Pools, Gyms, and Bars to Reopen, Within Limits


Chief Epidemiologist Þórólfur Guðnason has proposed a series of relaxations to the current gathering bans and closures of public spaces to the Minister of Health. His recommendations include relaxed provisions for swimming pools on May 18, as well as gyms and bars and restaurants on May 25.

When swimming pools reopen this coming Monday, they will be subject to capped capacity of 200 people at a time, or half the regular capacity. In so far as it is possible, guests are asked to maintain a distance of two meters from one another.

Gyms will reopen a week later and will also be subject to half-capacity caps. Guests are similarly asked to maintain a two-meter distance from one another when possible. It is hoped that pools and gyms will be able to return to full capacity by June 15, the date on which Iceland hopes to open its borders to travellers again, but Þórolfur emphasizes that this will very much depend on there not being a resurgence of COVID-19 cases in the country. During Thursday’s press conference, Þórolfur noted that there are currently no patients being hospitalized for COVID-19 in Iceland, and May has only seen four new confirmed cases of COVID-19, despite extensive testing.

In addition to gyms reopening on May 25, Þórolfur has also recommended that bars, restaurants, and other social spaces be reopened at the same time. These places would be subject to the same two-meter distancing rules, as much as possible. May 25 would also see the gathering ban be relaxed and would allow 200 people to gather in the same place. Currently, a max of 50 people can be in the same place at the same time; at the height of the crisis, gatherings were limited to 20 or fewer.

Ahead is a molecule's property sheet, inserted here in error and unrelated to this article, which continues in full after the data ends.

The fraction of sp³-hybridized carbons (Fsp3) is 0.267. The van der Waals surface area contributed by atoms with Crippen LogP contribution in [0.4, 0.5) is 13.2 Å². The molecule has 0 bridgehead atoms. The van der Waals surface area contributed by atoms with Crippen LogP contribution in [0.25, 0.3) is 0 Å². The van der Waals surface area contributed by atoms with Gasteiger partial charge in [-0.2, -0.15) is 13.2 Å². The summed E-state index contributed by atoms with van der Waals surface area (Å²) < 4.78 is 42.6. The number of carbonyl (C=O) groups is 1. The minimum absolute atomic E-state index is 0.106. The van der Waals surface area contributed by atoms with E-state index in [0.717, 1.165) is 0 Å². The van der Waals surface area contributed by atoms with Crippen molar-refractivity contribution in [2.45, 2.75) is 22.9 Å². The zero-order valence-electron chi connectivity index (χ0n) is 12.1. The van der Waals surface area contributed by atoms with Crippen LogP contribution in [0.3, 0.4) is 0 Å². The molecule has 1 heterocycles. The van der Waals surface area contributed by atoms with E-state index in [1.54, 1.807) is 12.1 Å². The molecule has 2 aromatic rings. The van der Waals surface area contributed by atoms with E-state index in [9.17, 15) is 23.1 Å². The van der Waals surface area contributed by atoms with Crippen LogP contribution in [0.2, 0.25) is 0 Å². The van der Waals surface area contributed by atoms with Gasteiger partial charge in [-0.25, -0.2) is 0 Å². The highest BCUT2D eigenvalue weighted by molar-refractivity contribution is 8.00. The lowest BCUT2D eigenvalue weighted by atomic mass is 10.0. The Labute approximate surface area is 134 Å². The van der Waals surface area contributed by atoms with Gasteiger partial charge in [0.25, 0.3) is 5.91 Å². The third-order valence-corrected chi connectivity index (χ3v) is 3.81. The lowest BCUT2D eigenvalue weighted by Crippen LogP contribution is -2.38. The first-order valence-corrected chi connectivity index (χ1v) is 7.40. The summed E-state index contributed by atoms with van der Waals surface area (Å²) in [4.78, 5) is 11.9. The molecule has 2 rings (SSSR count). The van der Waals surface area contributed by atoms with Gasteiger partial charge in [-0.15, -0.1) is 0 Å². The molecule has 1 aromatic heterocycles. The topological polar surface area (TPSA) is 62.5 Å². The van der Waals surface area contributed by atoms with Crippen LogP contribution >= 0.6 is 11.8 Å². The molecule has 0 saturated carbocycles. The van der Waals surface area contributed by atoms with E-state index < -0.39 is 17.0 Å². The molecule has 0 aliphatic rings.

Disney Puts ‘Final Nail in the Coffin’ of Iceland’s DVD Market

The recent announcement that there will not be an Icelandic-dubbed DVD edition of Frozen 2 is the death knell of the once-booming DVD market in Iceland, RÚV reports. According to Þorvaldur Árnason, the managing director of Samfilm, the distribution arm of the Sambíó theatre chain, Disney will no longer be releasing DVDs in smaller markets as it turns its focus to VOD rental platforms, a decision which Þorvaldur says signals the ‘the final nail in the coffin of DVDs and their releases in Iceland.’

Major foreign animated films generally screen in local movie theatres with Icelandic dubbing, but if Icelandic-language DVDs are not subsequently released, this could mean that Icelandic-speaking fans may have a long wait before they can watch the Icelandic version of the movie again. Streaming rights have to be negotiated for each film—Frozen 2, for instance, is currently available via the services offered by local telecom companies Síminn and Vodafone. However, if titles are restricted to specific streaming platforms, this could create delays for viewers after a movie leaves the theatre. Case in point: Disney now has its own streaming service, Disney+, but this platform is not yet available in Iceland and it is uncertain when it will make its debut in the country.